How to cut your diet’s carbon footprint if you can’t go vegan

If you’re a self-proclaimed climate warrior, you may know going vegan is one of the best things you can do to cut your carbon footprint.

Emissions from the production of beef and lamb are 250 times higher than those from legumes, per gram of protein, and pork and poultry are 40 times higher than legumes. A large amount of methane and nitrous oxide, gases that are more than 20 times and 250 times more powerful than carbon dioxide as a greenhouse gas, are generated through livestock-raising activities. (CNN)

Food production accounts for about a quarter of total carbon emissions globally, according to National Geographic, and if we don’t reduce our emissions somewhere, the consequences are… not great:

Without limiting the global rise in meat consumption, particularly beef, goat and lamb, keeping the increase in global warming to 1.5 degrees Celsius will be impossible, the World Resources Institute said in a report. It would also result in so many CO2 emissions that even keeping a global warming temperature increase below 2°C would be difficult. (National Geographic)

But for some of us — due to allergies (ahem, me), dietary restrictions, or because you simply don’t want to — won’t be able to go fully vegan anytime soon.

Here are some simple swaps you can make in your diet right now to help curb carbon emissions and make you feel better about your food choices — helping us make better decisions for the planet in the long run.

Choose chicken over beef

The switch to choosing to eat chicken over beef cuts the greenhouse gas footprint of your plate in HALF. So maybe don’t eat that steak and opt for a chicken breast instead? There are also tons of vegan and vegetarian options in restaurants now, so give them a try!

PLEASE stop drinking almond milk

Producing a single glass of almond milk requires more water than a shower (dairy milk takes more), but does take the least amount of emissions to generate of non-dairy milks. However, water is a precious commodity, especially in the places where it’s farmed (looking at you, California), so anywhere we can switch to a more planet-friendly choice for “milk,” we should.

Credit: BBC

There are many many other options for non-dairy milk that don’t use nearly as much water as almond milk does — namely, soy and oat milk. Try those out the next time you’re shopping.

For those who need to avoid soy and nut milk — I drink flax milk, and it tastes no different to me and comes in different flavors for coffee, etc.

Try meat-free days

Can’t commit to a life with no meat every day? Some people can’t fathom it. So try Meatless Monday, or meatless any-other-day. Put on your creative hat, cut out cheese for one day, and make a vegan meal — because if you really think about it, your plate will be more focused on healthy grains, fruits, and vegetables.

Shop local & in-season

A lot of our food comes from hundreds, if not thousands of miles away. The next time you think of eating strawberries or blueberries in the winter, think of where that package traveled from to get on your plate!

Eating local foods that are in season (and shopping locally for them too) helps not only decrease the carbon footprint of the food’s journey to your kitchen, but also helps support your local farmers and economy.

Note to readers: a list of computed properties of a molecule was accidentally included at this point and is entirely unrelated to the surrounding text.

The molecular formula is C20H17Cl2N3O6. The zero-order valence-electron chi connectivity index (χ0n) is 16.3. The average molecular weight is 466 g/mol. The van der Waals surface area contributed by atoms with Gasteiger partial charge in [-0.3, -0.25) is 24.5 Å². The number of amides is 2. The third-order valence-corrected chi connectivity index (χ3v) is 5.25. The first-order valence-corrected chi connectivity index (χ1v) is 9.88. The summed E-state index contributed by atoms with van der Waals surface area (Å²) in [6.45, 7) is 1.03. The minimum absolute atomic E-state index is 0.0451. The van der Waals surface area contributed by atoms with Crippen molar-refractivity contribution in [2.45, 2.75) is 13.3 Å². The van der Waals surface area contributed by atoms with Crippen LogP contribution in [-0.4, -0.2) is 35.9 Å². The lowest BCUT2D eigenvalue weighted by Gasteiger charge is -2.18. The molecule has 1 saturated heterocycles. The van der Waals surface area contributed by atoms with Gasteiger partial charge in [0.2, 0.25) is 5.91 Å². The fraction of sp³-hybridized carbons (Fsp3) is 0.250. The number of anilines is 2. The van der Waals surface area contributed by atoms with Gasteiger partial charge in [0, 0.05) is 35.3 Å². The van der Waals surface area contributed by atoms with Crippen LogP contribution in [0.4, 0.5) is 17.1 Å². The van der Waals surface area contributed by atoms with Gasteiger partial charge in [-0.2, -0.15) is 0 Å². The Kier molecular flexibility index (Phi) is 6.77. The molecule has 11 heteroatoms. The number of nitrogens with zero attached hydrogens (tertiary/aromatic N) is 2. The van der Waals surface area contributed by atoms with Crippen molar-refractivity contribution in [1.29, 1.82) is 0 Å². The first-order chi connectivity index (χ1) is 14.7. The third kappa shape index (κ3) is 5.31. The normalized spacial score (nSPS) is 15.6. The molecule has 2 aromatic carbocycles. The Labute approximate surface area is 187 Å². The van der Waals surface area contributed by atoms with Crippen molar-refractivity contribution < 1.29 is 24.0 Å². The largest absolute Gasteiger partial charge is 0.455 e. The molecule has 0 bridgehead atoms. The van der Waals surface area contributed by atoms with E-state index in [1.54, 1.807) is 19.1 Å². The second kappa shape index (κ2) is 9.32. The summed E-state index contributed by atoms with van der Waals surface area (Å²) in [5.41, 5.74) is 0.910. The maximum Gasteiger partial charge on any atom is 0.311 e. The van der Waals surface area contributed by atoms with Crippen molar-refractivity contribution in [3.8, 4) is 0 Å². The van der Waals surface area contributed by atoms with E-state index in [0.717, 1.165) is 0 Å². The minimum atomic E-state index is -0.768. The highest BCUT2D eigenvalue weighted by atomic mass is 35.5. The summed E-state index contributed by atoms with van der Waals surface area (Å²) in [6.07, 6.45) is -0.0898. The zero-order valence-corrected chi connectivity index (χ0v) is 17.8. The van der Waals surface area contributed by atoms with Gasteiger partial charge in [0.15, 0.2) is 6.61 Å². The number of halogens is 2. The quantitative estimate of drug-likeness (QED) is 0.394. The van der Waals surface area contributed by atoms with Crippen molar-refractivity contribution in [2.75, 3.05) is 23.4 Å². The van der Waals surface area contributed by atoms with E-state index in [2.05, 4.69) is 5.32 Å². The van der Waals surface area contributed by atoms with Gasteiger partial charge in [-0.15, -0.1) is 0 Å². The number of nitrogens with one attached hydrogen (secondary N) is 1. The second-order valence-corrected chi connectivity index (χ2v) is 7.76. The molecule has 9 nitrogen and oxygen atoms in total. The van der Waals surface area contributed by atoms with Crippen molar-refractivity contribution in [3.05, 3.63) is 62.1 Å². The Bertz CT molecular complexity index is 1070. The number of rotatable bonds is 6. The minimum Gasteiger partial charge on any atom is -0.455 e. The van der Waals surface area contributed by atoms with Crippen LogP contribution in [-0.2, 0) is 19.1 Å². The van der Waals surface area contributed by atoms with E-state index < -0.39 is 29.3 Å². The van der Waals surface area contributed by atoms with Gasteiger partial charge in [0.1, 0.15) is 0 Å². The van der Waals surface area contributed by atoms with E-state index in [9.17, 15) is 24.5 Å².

On top of all this, buying fruits and vegetables and less processed food can help cut down on how much plastic we use and waste.

Boycott products with palm oil

Palm oil is really terrible for the climate because it fuels deforestation. Deforestation prevents trees from doing their job (acting as a carbon sink). Burning forests for deforestation also release carbon into the atmosphere in the form of smoke.

It’s used in pretty much everything, from lipstick to chocolate to detergent. It can be grown almost anywhere, and is really cheap to produce. If enough people cut back on consumption of products containing palm oil, these companies wouldn’t have to clear-cut as many forests to harvest it, which would allow trees to remain in place and do their jobs as carbon sinks, helping balance the planet’s carbon system. More on this here.

Check out these amazing substitutes

  • The Impossible Burger is making the rounds as one of the most meat-like burgers to ever exist — and it’s completely made of pea protein. You can enter your location on their map to find a restaurant that serves one near you, or check out the newest Impossible creations at Qdoba, Burger King, or KFC. The Beyond Meat Burger is another substitute that comes in burger, crumble, and brat form — you probably can find it in a grocery store near you.
  • Try Quorn “chicken” nuggets, “chicken” patties, and “ground beef” substitutes made of mycoprotein, a kind of fermented protein not made of soy or other nuts
  • You can still eat junk food! Did you know that Doritos, Fritos, Ruffles/Lays/Kettle brand original chips, Sour Patch Kids, Hershey’s Chocolate Syrup are all accidentally vegan? You can also swap out the snacks you normally eat and try some things from this list — all vegan!

Overall, “a diet rich in plant-based foods and with fewer animal source foods confers both improved health and environmental benefits.” So make switches where you can — you may even feel healthier for it.

For more, take the BBC’s environmental impact quiz on the foods you eat.

*I’m choosing to leave all political stigma about animal abuse out of this post, as I am not well-versed in it. This post is purely my views on switching your diet for greenhouse gas emissions.

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